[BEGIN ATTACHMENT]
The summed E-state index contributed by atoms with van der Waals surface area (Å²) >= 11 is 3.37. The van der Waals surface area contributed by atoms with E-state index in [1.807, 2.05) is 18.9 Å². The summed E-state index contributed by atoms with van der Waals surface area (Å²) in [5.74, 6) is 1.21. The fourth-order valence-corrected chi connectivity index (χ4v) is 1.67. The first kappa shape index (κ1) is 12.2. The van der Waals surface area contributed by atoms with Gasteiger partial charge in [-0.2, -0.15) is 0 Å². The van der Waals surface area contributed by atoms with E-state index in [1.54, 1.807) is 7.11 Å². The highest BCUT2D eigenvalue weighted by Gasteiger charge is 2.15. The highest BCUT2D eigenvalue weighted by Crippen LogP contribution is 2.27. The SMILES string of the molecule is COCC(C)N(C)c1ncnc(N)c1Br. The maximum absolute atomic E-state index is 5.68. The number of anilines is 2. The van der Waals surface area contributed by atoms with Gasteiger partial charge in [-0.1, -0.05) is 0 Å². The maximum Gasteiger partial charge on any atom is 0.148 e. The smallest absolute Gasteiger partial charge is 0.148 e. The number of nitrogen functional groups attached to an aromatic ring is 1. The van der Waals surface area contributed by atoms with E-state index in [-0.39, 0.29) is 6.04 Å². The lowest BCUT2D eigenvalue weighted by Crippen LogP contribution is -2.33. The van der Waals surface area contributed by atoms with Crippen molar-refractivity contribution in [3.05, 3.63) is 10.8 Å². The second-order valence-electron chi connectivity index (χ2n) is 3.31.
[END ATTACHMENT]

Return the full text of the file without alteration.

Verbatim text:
The summed E-state index contributed by atoms with van der Waals surface area (Å²) >= 11 is 3.37. The van der Waals surface area contributed by atoms with E-state index in [1.807, 2.05) is 18.9 Å². The summed E-state index contributed by atoms with van der Waals surface area (Å²) in [5.74, 6) is 1.21. The fourth-order valence-corrected chi connectivity index (χ4v) is 1.67. The first kappa shape index (κ1) is 12.2. The van der Waals surface area contributed by atoms with Gasteiger partial charge in [-0.2, -0.15) is 0 Å². The van der Waals surface area contributed by atoms with E-state index in [1.54, 1.807) is 7.11 Å². The highest BCUT2D eigenvalue weighted by Gasteiger charge is 2.15. The highest BCUT2D eigenvalue weighted by Crippen LogP contribution is 2.27. The SMILES string of the molecule is COCC(C)N(C)c1ncnc(N)c1Br. The maximum absolute atomic E-state index is 5.68. The number of anilines is 2. The van der Waals surface area contributed by atoms with Gasteiger partial charge in [-0.1, -0.05) is 0 Å². The maximum Gasteiger partial charge on any atom is 0.148 e. The smallest absolute Gasteiger partial charge is 0.148 e. The number of nitrogen functional groups attached to an aromatic ring is 1. The van der Waals surface area contributed by atoms with E-state index in [-0.39, 0.29) is 6.04 Å². The lowest BCUT2D eigenvalue weighted by Crippen LogP contribution is -2.33. The van der Waals surface area contributed by atoms with Crippen molar-refractivity contribution in [3.05, 3.63) is 10.8 Å². The second-order valence-electron chi connectivity index (χ2n) is 3.31.